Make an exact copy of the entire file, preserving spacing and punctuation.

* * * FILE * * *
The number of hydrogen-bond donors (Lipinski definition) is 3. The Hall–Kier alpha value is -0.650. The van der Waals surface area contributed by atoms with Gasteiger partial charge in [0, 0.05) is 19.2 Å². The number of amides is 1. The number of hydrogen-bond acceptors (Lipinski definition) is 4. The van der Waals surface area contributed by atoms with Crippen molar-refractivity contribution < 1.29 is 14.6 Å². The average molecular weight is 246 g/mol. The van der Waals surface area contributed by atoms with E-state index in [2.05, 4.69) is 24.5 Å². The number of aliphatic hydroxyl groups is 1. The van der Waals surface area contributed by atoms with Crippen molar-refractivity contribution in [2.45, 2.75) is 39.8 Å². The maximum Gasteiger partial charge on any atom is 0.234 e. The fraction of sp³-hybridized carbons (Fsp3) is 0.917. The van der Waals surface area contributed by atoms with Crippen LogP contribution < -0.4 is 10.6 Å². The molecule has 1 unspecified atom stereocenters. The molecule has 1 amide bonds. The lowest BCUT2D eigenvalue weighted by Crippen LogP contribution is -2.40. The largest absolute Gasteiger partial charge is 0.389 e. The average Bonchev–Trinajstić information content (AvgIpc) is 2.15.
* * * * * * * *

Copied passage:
The number of hydrogen-bond donors (Lipinski definition) is 3. The Hall–Kier alpha value is -0.650. The van der Waals surface area contributed by atoms with Gasteiger partial charge in [0, 0.05) is 19.2 Å². The number of amides is 1. The number of hydrogen-bond acceptors (Lipinski definition) is 4. The van der Waals surface area contributed by atoms with Crippen molar-refractivity contribution < 1.29 is 14.6 Å². The average molecular weight is 246 g/mol. The van der Waals surface area contributed by atoms with E-state index in [2.05, 4.69) is 24.5 Å². The number of aliphatic hydroxyl groups is 1. The van der Waals surface area contributed by atoms with Crippen molar-refractivity contribution in [2.45, 2.75) is 39.8 Å². The maximum Gasteiger partial charge on any atom is 0.234 e. The fraction of sp³-hybridized carbons (Fsp3) is 0.917. The van der Waals surface area contributed by atoms with Crippen LogP contribution < -0.4 is 10.6 Å². The molecule has 1 unspecified atom stereocenters. The molecule has 1 amide bonds. The lowest BCUT2D eigenvalue weighted by Crippen LogP contribution is -2.40. The largest absolute Gasteiger partial charge is 0.389 e. The average Bonchev–Trinajstić information content (AvgIpc) is 2.15.